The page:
The number of foreign nationals being naturalized into German citizenship has increased by 1.7 percent in 2009. However the figures are only a fraction of the numbers earning German passports earlier in the decade.
Applicants must renounce any previous nationality
According to figures released Tuesday by the German Federal Statistics Office, 2009 saw a slight increase in the number of people earning German passports. However, compared with the figures for 2000 to 2007, the number has decreased dramatically.
In 2000, the German government changed its citizenship and nationality law to come in line with European Union law. It reduced the length of the mandatory waiting period for naturalization, and as a result between 2000 and 2007 on average 140,000 foreign nationals became German citizens.
Comparatively, the 2009 figure of 96,100 new passport-holders is significantly less. It is however a slight increase of 1,650 cases (or 1.7 percent) from 2008.
"The figures are not shocking," said Demetrios Papademetrious, president of the Migration Policy Institute. He told Deutsche Welle the statistics reflect that the pool of people who could meet naturalization requirements may be "drying up."
In the first year of the new rules in 2000, 186,700 people became naturalized German citizens
Papademetrious argued the figures may suggest that many of the migrants to Germany have residency status but may not feel the need to get a passport and become fully naturalized citizens.
In order to be considered for German citizenship, foreign nationals are obligated to learn German and profess loyalty to the German constitution. Cases of dual nationality are highly unusual, so foreign nationals (from outside the EU) must also renounce any other citizenship.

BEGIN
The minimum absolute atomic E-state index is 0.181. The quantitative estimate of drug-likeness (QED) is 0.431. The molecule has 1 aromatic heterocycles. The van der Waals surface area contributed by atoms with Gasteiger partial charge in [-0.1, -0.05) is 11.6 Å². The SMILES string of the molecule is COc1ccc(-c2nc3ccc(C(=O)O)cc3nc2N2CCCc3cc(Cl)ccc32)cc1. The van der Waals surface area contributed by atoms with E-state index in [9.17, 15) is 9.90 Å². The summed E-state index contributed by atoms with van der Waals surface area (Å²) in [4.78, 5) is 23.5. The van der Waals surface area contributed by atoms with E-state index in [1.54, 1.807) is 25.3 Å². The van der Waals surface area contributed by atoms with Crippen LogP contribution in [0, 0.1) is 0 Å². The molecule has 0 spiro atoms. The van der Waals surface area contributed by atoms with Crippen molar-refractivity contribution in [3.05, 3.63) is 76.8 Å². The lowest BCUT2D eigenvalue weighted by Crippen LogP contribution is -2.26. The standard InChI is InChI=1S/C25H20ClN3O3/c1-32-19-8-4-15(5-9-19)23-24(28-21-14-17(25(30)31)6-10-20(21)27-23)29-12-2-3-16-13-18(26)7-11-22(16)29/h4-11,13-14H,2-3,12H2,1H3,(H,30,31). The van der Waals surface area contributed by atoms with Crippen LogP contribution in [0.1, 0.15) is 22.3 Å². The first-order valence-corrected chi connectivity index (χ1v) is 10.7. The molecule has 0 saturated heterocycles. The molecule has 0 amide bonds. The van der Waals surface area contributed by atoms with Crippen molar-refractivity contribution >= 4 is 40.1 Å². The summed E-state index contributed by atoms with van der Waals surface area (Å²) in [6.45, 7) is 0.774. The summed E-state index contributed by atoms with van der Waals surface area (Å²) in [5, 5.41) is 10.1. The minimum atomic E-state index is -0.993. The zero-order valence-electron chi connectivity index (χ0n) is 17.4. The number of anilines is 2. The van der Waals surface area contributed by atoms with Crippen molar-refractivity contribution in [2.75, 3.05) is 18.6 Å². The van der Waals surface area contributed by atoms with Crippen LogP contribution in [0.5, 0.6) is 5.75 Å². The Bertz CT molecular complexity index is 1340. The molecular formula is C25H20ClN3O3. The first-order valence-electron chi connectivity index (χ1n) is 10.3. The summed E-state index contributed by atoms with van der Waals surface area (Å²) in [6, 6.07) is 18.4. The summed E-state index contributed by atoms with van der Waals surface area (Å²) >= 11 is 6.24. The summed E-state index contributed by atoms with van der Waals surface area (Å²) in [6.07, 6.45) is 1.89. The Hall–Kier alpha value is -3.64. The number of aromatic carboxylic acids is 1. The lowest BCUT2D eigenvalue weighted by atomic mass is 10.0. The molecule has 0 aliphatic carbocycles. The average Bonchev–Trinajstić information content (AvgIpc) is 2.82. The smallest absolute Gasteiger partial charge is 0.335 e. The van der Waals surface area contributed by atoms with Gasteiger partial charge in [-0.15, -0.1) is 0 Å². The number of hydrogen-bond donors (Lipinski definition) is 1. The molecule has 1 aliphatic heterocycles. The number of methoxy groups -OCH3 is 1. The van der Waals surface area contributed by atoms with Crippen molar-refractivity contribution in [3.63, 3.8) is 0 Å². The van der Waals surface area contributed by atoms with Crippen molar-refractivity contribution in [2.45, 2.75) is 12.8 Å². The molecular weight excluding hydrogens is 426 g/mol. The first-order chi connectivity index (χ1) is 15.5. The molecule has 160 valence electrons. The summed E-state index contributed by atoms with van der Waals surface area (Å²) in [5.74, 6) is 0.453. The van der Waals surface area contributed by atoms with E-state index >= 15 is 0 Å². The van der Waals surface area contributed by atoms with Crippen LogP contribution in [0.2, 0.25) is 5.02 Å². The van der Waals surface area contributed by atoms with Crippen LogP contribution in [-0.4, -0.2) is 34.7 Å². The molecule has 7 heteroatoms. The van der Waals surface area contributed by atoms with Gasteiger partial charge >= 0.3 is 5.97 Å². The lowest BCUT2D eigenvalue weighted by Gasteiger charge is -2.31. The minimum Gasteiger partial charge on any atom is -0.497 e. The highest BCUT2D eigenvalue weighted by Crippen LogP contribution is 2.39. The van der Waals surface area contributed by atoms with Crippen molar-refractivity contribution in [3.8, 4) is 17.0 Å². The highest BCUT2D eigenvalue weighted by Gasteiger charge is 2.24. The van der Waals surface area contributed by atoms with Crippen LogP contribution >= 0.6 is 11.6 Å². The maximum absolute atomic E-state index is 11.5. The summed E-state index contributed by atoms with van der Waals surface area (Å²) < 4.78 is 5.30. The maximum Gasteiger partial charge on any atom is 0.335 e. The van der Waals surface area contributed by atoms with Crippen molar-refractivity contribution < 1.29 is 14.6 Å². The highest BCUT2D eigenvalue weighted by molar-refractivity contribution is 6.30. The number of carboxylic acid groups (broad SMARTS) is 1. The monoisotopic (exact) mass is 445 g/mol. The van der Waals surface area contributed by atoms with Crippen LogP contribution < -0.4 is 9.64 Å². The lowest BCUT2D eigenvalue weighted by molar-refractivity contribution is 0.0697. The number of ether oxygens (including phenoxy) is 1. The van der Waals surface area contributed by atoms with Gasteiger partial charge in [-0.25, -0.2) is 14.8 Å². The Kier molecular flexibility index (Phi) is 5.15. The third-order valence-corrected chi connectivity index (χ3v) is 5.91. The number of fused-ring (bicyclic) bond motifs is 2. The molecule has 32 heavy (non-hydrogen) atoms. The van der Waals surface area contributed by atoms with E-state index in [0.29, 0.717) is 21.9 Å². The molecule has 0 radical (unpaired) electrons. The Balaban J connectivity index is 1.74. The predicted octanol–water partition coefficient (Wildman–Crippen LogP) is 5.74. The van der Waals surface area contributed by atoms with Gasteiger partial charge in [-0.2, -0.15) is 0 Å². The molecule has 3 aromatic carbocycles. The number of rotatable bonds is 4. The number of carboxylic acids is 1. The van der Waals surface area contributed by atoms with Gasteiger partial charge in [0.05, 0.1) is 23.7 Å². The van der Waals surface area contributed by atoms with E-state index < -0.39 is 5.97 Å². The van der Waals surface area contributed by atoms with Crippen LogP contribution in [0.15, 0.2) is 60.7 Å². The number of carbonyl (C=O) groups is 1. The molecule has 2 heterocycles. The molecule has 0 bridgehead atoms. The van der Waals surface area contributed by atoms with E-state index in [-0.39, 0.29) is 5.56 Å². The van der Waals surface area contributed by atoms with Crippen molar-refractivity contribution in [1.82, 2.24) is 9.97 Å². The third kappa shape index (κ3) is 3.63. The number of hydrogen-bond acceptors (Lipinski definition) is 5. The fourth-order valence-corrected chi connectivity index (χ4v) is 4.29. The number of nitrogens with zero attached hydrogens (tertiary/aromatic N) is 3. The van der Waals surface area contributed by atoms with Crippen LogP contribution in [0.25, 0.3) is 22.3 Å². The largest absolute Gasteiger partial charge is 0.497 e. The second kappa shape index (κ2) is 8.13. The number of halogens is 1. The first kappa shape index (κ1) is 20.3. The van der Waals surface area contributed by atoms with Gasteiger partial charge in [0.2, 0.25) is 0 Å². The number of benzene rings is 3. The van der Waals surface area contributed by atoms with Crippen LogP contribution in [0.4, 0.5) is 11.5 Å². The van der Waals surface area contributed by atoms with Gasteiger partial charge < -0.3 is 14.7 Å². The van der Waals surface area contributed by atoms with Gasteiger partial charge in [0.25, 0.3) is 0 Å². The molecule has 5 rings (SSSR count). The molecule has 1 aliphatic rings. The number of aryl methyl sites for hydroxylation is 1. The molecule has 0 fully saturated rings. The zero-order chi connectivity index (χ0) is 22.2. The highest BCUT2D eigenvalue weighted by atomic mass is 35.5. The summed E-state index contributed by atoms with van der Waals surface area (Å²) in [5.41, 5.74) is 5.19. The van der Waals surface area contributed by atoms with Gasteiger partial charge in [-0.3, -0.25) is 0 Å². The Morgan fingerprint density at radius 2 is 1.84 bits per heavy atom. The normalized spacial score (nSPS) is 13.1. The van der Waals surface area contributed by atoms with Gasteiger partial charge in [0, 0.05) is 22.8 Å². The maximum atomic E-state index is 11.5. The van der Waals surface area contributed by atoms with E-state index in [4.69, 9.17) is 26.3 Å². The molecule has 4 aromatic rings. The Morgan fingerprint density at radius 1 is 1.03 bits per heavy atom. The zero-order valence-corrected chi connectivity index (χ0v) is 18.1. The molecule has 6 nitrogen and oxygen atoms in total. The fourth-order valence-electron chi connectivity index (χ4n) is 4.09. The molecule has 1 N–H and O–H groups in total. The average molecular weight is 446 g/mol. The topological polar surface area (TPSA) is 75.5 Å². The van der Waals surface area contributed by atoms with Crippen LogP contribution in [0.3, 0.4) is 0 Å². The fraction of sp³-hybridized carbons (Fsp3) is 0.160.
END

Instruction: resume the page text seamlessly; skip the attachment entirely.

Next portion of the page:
"Many migrants already feel secure in Germany and feel no need to get a passport," Papademetrious said.
"Unlike in the United States where citizenship has many benefits, you can do well enough in Germany without becoming naturalized," he added.
The largest group of foreign nationals being naturalized as German citizens comes from Turkey, with 24,600 new passport holders – 25 percent of the total. The next largest was Serbia and Montenegro and successor states with 5,700 cases, Iraq with 5,100 cases and Poland with 3,800 cases.
The statistics show that the migration relationship between Germany and Turkey is still strong, with an estimated 3 million Turks living in Germany.
Papademetrious said this number is unlikely to drop, and even if fewer Turks decide to gain German citizenship, Turkey will remain a "building block for future migration."
"The numbers are not petering out, as the reasons for continual migration, namely family and ancestors are still there," states Papademetrious. "I think we will see even more migration from Turkey," he added.
Losing skilled workers
Experts say non-EU immigration is good for Germany
At a time when countries like the United Kingdom are examining introducing a cap on non-EU immigration, experts warn that if Germany were to go down a similar path, it could have consequences for the economy.
Such a move would be "a knee-jerk reaction" said Jean-Philippe Chauzy from the International Organization for Migration (IOM).
Countries who place caps on migration risk losing out on skilled workers and specialist expertise. "There could well be future competition between countries to attract the most skilled workers," Chauzy told Deutsche Welle.
"The economy will rebound, and slamming the door shut now means it will be difficult to reopen it when the economy picks up," Chauzy added.
His argument is echoed by Papademetrious who said that if Germany was to further reduce opportunities for non-EU migrants, it could end up losing out to other countries when it comes to enticing specialist knowledge or skills to the country.
Author: Catherine Bolsover
Editor: Rob Turner